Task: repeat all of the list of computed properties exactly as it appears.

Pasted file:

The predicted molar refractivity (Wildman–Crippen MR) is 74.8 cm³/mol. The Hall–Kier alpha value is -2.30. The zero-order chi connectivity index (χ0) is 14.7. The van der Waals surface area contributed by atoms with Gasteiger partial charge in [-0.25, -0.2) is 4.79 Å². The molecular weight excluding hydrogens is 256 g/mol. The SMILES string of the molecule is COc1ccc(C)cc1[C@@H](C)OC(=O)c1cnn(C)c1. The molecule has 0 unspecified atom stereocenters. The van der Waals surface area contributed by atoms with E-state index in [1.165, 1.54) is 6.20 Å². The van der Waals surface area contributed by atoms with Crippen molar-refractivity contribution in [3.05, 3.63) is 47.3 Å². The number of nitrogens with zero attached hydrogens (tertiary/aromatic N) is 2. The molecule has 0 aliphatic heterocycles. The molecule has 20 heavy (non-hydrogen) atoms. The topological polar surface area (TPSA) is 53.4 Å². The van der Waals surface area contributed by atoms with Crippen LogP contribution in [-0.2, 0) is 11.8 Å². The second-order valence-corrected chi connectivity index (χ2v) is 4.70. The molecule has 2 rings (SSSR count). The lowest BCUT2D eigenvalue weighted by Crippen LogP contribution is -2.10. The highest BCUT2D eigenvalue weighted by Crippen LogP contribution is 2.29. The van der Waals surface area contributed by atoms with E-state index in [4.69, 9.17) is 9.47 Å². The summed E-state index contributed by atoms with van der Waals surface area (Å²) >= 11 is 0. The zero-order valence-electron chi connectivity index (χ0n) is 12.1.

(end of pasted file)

The predicted molar refractivity (Wildman–Crippen MR) is 74.8 cm³/mol. The Hall–Kier alpha value is -2.30. The zero-order chi connectivity index (χ0) is 14.7. The van der Waals surface area contributed by atoms with Gasteiger partial charge in [-0.25, -0.2) is 4.79 Å². The molecular weight excluding hydrogens is 256 g/mol. The SMILES string of the molecule is COc1ccc(C)cc1[C@@H](C)OC(=O)c1cnn(C)c1. The molecule has 0 unspecified atom stereocenters. The van der Waals surface area contributed by atoms with E-state index in [1.165, 1.54) is 6.20 Å². The van der Waals surface area contributed by atoms with Crippen molar-refractivity contribution in [3.05, 3.63) is 47.3 Å². The number of nitrogens with zero attached hydrogens (tertiary/aromatic N) is 2. The molecule has 0 aliphatic heterocycles. The molecule has 20 heavy (non-hydrogen) atoms. The topological polar surface area (TPSA) is 53.4 Å². The van der Waals surface area contributed by atoms with Crippen LogP contribution in [-0.2, 0) is 11.8 Å². The second-order valence-corrected chi connectivity index (χ2v) is 4.70. The molecule has 2 rings (SSSR count). The lowest BCUT2D eigenvalue weighted by Crippen LogP contribution is -2.10. The highest BCUT2D eigenvalue weighted by Crippen LogP contribution is 2.29. The van der Waals surface area contributed by atoms with E-state index in [4.69, 9.17) is 9.47 Å². The summed E-state index contributed by atoms with van der Waals surface area (Å²) >= 11 is 0. The zero-order valence-electron chi connectivity index (χ0n) is 12.1.